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Teachers Turn ‘Wheel of Fortune’ Trip into a Publishing Coup

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Pre-k teachers and best friends Barbara Magnotta, left, and Jade Greene-Grant with their new book “Animals Eating the Alphabet.” Greene-Grant’s “Wheel of Fortune” winnings paid for the book to get published.

Nearly 10 years ago, Barbara Magnotta and Jade Greene-Grant had an idea to write a children’s book that would focus on helping their four- and five-year-old students work on their early literacy skills.

It made sense for the pair of close friends, who met while teaching pre-k at P.S. 121 in the Bronx, the school where Magnotta and Greene-Grant have worked for 16 and 14 years, respectively.

They received positive feedback from book publishers, but without having previous author credits, no one wanted to take a chance on them.

“We sent out the manuscript and we got a lot of responses back,” Greene-Grant said. “We love it, send us $20,000. We love it, send us $15,000.”

Magnotta, a White Plains resident, had a better idea. They would audition for game shows and hope that one or both of them would be selected and win the money they needed to fund the project.

In 2016, the two teachers traveled to California to audition for “Wheel of Fortune,” Magnotta’s favorite game show. Later that year, Greene-Grant was tabbed to appear and went on to win $86,000.

That money easily provided the funds to hire an illustrator, Amber Krueger, and have their book, “Animals Eating the Alphabet,” published by Beacon-based Little Pink Press. The book, geared toward pre-K and kindergarten children, emphasizes letters and their associated sounds in a kid-friendly way. It was released on Feb. 14.

Magnotta said they wanted to appear together for the show’s Teacher’s Week or Best Friends Week, but that part didn’t pan out.

“When we went to the audition, we auditioned together and also separately, and when we were auditioning, the chemistry she had with them I knew they were going to choose her,” Magnotta said. “So when it was over, I said ‘I know they’re going to choose you.’”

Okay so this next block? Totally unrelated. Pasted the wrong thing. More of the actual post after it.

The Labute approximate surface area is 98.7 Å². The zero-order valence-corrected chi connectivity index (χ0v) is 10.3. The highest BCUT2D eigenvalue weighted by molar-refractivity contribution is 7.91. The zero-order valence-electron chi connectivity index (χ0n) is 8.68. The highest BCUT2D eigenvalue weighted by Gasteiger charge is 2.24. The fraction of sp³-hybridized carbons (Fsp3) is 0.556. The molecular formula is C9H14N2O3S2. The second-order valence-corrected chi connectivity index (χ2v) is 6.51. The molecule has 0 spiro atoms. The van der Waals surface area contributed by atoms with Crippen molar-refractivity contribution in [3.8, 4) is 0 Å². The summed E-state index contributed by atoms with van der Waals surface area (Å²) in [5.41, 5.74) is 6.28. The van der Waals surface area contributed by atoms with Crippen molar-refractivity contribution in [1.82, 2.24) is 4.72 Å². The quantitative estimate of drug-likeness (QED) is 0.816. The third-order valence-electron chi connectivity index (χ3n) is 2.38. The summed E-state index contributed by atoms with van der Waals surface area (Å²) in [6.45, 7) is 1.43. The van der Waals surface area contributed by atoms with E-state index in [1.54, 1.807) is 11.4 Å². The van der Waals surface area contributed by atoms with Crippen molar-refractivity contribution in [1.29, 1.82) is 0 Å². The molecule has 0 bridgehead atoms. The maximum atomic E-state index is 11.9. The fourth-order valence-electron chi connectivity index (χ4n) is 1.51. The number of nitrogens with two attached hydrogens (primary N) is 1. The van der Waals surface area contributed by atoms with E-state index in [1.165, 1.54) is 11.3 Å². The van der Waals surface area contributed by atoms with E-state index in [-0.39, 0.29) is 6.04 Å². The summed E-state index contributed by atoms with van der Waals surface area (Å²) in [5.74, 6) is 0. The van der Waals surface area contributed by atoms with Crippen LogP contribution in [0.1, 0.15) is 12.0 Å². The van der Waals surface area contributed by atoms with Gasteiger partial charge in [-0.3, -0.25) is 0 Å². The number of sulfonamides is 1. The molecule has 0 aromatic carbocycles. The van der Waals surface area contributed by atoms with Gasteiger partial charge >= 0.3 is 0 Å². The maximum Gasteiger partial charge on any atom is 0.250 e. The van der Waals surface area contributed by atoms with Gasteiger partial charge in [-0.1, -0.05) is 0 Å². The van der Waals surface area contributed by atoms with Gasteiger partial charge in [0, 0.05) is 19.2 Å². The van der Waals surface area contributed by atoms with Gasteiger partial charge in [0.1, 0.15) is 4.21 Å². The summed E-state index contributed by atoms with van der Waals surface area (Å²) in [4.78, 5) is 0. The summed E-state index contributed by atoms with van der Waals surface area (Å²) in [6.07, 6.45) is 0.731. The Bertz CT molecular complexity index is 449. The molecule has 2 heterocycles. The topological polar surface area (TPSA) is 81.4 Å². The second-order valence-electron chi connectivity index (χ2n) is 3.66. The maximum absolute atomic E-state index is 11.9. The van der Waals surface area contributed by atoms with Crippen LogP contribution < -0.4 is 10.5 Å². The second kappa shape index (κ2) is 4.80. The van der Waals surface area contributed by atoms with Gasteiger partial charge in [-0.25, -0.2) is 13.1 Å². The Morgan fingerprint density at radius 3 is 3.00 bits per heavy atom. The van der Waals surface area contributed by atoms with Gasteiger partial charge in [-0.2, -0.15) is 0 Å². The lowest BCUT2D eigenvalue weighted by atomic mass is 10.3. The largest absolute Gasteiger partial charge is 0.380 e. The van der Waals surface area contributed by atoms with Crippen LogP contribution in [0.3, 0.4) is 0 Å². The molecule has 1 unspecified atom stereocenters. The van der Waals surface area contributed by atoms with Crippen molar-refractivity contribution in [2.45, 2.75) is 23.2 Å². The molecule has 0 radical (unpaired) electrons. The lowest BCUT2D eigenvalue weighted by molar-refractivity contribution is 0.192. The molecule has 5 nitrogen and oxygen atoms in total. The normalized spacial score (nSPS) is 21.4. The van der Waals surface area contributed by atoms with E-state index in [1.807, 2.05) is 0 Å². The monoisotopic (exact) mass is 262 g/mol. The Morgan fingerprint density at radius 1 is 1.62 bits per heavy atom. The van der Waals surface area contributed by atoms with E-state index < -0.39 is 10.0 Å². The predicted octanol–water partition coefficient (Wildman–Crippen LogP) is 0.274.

Last Saturday, the two teachers held their first book signing at Sir John’s Restaurant in North White Plains, owned by Magnotta’s father, John.

The almost decade-long journey from conception to completion never caused Magnotta or Greene-Grant to lose faith, even after being turned away. They were also determined to find a publisher rather than self-publish.

“We just left it on the back burner. We said this is too much money but we said maybe we could get some money in doing something,” said Greene-Grant, who lives in Nyack. “Well, this is a way to get the money. When they asked us what are you going to do with the winnings, we new we would ultimately put it toward publishing the book.”

Even though Magnotta was a spectator in the Los Angeles studio, she was as excited as if she had won.

“It didn’t matter whether it was me or her,” Magnotta said. “I couldn’t be happier if it was myself. It was just an amazing experience to run on that stage because she won. It didn’t matter whether she won $5 or $100,000.”

Their own busy schedules followed by the onset of the pandemic delayed the project even longer than anticipated. Magnotta and Greene-Grant also wanted to be certain they found the right illustrator and publisher to work with. The extra time isolated at home helped them get everything in order.

They hope it will not be the last time they publish. Greene-Grant said they are working on other concepts to create follow-up books as part of a small series. They have also launched their own early child education consulting firm and have created their own website,

A key component was for the book to show the diversity in society and their illustrated likeness is on their dedication page.

“The two of us are seemingly different so we wanted to make sure that we were both represented in the book as well,” Greene-Grant said. “So when the children read it you can look like her or look like me and see yourself within that book.”

Another important lesson is to stick to a plan and never give up even if the challenge seems daunting, Magnotta said.

“It just shows, don’t give up on your goal,” she said. “It doesn’t have to happen in a year; it can happen eight, nine years from now.”

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